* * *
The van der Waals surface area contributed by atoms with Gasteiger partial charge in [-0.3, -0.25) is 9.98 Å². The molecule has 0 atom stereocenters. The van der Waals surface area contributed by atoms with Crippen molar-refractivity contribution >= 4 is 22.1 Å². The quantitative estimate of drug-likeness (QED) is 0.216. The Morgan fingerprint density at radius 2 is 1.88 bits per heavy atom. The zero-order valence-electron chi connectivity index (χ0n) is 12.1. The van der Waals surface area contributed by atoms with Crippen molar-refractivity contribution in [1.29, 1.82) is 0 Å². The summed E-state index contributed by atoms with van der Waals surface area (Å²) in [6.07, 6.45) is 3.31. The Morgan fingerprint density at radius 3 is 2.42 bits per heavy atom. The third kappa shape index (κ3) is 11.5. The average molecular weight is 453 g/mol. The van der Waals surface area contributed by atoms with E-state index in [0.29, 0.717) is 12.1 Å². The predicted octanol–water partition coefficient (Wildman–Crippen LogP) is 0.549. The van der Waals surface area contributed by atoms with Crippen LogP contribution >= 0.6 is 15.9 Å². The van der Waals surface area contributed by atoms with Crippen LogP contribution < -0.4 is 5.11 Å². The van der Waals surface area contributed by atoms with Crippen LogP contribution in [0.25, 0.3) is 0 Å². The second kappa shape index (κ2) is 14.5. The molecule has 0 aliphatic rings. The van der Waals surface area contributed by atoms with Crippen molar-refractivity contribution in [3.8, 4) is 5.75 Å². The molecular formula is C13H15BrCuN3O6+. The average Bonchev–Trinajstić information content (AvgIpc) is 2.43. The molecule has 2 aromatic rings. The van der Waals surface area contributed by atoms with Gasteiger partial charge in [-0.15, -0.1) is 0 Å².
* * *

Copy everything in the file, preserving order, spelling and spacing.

The van der Waals surface area contributed by atoms with Gasteiger partial charge in [-0.3, -0.25) is 9.98 Å². The molecule has 0 atom stereocenters. The van der Waals surface area contributed by atoms with Crippen molar-refractivity contribution >= 4 is 22.1 Å². The quantitative estimate of drug-likeness (QED) is 0.216. The Morgan fingerprint density at radius 2 is 1.88 bits per heavy atom. The zero-order valence-electron chi connectivity index (χ0n) is 12.1. The van der Waals surface area contributed by atoms with Crippen molar-refractivity contribution in [1.29, 1.82) is 0 Å². The summed E-state index contributed by atoms with van der Waals surface area (Å²) in [6.07, 6.45) is 3.31. The Morgan fingerprint density at radius 3 is 2.42 bits per heavy atom. The third kappa shape index (κ3) is 11.5. The average molecular weight is 453 g/mol. The van der Waals surface area contributed by atoms with E-state index in [0.29, 0.717) is 12.1 Å². The predicted octanol–water partition coefficient (Wildman–Crippen LogP) is 0.549. The van der Waals surface area contributed by atoms with Crippen LogP contribution >= 0.6 is 15.9 Å². The van der Waals surface area contributed by atoms with Crippen LogP contribution < -0.4 is 5.11 Å². The van der Waals surface area contributed by atoms with Crippen LogP contribution in [0.25, 0.3) is 0 Å². The second kappa shape index (κ2) is 14.5. The molecule has 0 aliphatic rings. The van der Waals surface area contributed by atoms with Crippen molar-refractivity contribution in [3.8, 4) is 5.75 Å². The molecular formula is C13H15BrCuN3O6+. The average Bonchev–Trinajstić information content (AvgIpc) is 2.43. The molecule has 2 aromatic rings. The van der Waals surface area contributed by atoms with Gasteiger partial charge in [-0.15, -0.1) is 0 Å².